Do the children know what we’re going on about? | The Quirky Teacher

This blog post is about edu-lingo and it’s probably the one of the few times I will make a concession to the whole ‘child-centred’ thing. Now is a good time to write because I still feel sort of new to the profession (even though it’s been a few years now) and the initial ‘What is … Continue reading Do the children know what we’re going on about?

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In defence of the anecdote | The Quirky Teacher

Every now and then I catch a vibe on edu-media that seems to imply that ordinary people shouldn’t take part in discussion or venture opinions because: They’re not ‘professionals’ (i.e well-known enough) They’re not ‘qualified’ enough (i.e possess strings of letters after their names) Their ‘evidence’ for their opinion, even though they may cite additional […]

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In defence of the anecdote | The Quirky Teacher

Every now and then I catch a vibe on edu-media that seems to imply that ordinary people shouldn’t take part in discussion or venture opinions because: They’re not ‘professionals’ (i.e well-known enough) They’re not ‘qualified’ enough (i.e possess strings of letters after their names) Their ‘evidence’ for their opinion, even though they may cite additional … Continue reading In defence of the anecdote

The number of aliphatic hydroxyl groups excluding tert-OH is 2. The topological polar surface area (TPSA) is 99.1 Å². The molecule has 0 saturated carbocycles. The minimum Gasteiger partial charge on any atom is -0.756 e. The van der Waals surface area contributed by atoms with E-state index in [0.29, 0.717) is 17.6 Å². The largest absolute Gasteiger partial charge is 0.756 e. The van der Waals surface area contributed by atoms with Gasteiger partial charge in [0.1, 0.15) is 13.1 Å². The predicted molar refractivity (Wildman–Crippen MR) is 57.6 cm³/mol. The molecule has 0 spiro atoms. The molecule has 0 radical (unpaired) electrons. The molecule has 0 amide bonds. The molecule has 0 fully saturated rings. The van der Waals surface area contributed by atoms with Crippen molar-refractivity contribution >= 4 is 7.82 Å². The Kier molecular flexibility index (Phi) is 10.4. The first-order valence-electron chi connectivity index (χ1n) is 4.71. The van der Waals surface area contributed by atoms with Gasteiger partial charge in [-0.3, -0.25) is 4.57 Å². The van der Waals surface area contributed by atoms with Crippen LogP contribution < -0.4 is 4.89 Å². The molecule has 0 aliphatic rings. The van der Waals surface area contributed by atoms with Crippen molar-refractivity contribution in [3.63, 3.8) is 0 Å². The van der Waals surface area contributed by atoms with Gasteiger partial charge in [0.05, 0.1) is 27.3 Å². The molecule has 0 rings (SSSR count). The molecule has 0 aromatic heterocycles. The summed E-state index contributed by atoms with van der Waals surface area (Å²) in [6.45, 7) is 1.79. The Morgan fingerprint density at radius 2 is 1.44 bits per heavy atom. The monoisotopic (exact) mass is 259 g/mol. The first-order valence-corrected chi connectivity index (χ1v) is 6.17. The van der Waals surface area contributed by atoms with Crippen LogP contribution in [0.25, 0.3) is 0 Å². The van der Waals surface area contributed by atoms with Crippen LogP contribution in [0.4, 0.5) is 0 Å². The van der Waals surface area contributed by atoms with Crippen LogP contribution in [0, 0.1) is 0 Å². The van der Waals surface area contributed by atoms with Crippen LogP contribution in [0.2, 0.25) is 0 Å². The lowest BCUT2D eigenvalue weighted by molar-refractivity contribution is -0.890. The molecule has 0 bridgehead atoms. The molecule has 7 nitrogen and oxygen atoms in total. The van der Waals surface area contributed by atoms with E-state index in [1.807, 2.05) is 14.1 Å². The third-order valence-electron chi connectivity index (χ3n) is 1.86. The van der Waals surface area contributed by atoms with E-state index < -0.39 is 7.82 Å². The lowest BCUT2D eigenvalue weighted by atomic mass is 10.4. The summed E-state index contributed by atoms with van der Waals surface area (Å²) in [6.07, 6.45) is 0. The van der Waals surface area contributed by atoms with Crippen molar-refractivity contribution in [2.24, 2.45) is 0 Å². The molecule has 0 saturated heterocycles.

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The big taboo in maths: tolerating the bad sports and destroying the confidence of the nerds | The Quirky Teacher

Having written recently about Dr J. Boaler’s views on memorisation of maths facts and the usefulness of timed tests, something was still niggling and I couldn’t help but think a bit more about my and Boaler’s motivation: why would a respected professor of mathematics education use citations that don’t back up her statements? It seems […]

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The big taboo in maths: tolerating the bad sports and destroying the confidence of the nerds | The Quirky Teacher

Having written recently about Dr J. Boaler’s views on memorisation of maths facts and the usefulness of timed tests, something was still niggling and I couldn’t help but think a bit more about my and Boaler’s motivation: why would a respected professor of mathematics education use citations that don’t back up her statements? It seems … Continue reading The big taboo in maths: tolerating the bad sports and destroying the confidence of the nerds

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Jo Boaler is wrong about maths facts and timed tests | The Quirky Teacher

This is a blog post about how I believe Jo Boaler is wrong when she asserts that learning maths facts off by heart and timed tests are detrimental to children’s well-being and mathematical ability. I’ve tried to take the time to read pretty much every piece of research she has linked to in her article […]

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Jo Boaler is wrong about maths facts and timed tests | The Quirky Teacher

This is a blog post about how I believe Jo Boaler is wrong when she asserts that learning maths facts off by heart and timed tests are detrimental to children’s well-being and mathematical ability. I’ve tried to take the time to read pretty much every piece of research she has linked to in her article […]

Continue reading at:

http://ift.tt/2wAs1E3